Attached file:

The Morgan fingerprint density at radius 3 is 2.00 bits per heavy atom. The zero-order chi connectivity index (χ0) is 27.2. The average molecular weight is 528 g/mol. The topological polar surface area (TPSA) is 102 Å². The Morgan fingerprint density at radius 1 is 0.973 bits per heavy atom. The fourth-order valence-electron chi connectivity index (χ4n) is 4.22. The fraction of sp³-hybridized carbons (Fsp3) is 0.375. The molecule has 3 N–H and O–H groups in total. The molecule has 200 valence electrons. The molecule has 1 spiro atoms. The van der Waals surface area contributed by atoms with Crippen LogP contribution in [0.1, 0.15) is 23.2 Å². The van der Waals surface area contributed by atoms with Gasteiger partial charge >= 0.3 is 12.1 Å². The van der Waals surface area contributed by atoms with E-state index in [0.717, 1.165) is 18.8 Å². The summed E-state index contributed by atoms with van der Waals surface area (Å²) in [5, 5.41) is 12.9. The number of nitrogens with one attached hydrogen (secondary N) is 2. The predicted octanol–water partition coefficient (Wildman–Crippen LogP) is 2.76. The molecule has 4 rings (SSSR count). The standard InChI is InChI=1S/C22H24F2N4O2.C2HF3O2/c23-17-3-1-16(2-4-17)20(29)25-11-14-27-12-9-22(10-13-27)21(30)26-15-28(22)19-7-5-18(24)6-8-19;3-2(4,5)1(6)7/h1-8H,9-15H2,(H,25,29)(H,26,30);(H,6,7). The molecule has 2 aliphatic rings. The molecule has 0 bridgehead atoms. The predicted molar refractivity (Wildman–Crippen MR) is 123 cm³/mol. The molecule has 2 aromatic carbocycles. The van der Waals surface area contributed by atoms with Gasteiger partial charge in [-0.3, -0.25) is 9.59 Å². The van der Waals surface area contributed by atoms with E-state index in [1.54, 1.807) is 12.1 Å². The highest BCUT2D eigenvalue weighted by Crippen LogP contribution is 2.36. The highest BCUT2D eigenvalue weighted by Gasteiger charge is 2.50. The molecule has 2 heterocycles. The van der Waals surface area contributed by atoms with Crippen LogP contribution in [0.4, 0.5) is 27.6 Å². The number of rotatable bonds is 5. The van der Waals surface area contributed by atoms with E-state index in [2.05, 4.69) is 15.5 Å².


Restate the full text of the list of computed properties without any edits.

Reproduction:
The Morgan fingerprint density at radius 3 is 2.00 bits per heavy atom. The zero-order chi connectivity index (χ0) is 27.2. The average molecular weight is 528 g/mol. The topological polar surface area (TPSA) is 102 Å². The Morgan fingerprint density at radius 1 is 0.973 bits per heavy atom. The fourth-order valence-electron chi connectivity index (χ4n) is 4.22. The fraction of sp³-hybridized carbons (Fsp3) is 0.375. The molecule has 3 N–H and O–H groups in total. The molecule has 200 valence electrons. The molecule has 1 spiro atoms. The van der Waals surface area contributed by atoms with Crippen LogP contribution in [0.1, 0.15) is 23.2 Å². The van der Waals surface area contributed by atoms with Gasteiger partial charge >= 0.3 is 12.1 Å². The van der Waals surface area contributed by atoms with E-state index in [0.717, 1.165) is 18.8 Å². The summed E-state index contributed by atoms with van der Waals surface area (Å²) in [5, 5.41) is 12.9. The number of nitrogens with one attached hydrogen (secondary N) is 2. The predicted octanol–water partition coefficient (Wildman–Crippen LogP) is 2.76. The molecule has 4 rings (SSSR count). The standard InChI is InChI=1S/C22H24F2N4O2.C2HF3O2/c23-17-3-1-16(2-4-17)20(29)25-11-14-27-12-9-22(10-13-27)21(30)26-15-28(22)19-7-5-18(24)6-8-19;3-2(4,5)1(6)7/h1-8H,9-15H2,(H,25,29)(H,26,30);(H,6,7). The molecule has 2 aliphatic rings. The molecule has 0 bridgehead atoms. The predicted molar refractivity (Wildman–Crippen MR) is 123 cm³/mol. The molecule has 2 aromatic carbocycles. The van der Waals surface area contributed by atoms with Gasteiger partial charge in [-0.3, -0.25) is 9.59 Å². The van der Waals surface area contributed by atoms with E-state index in [1.54, 1.807) is 12.1 Å². The highest BCUT2D eigenvalue weighted by Crippen LogP contribution is 2.36. The highest BCUT2D eigenvalue weighted by Gasteiger charge is 2.50. The molecule has 2 heterocycles. The van der Waals surface area contributed by atoms with Crippen LogP contribution in [0.4, 0.5) is 27.6 Å². The number of rotatable bonds is 5. The van der Waals surface area contributed by atoms with E-state index in [2.05, 4.69) is 15.5 Å².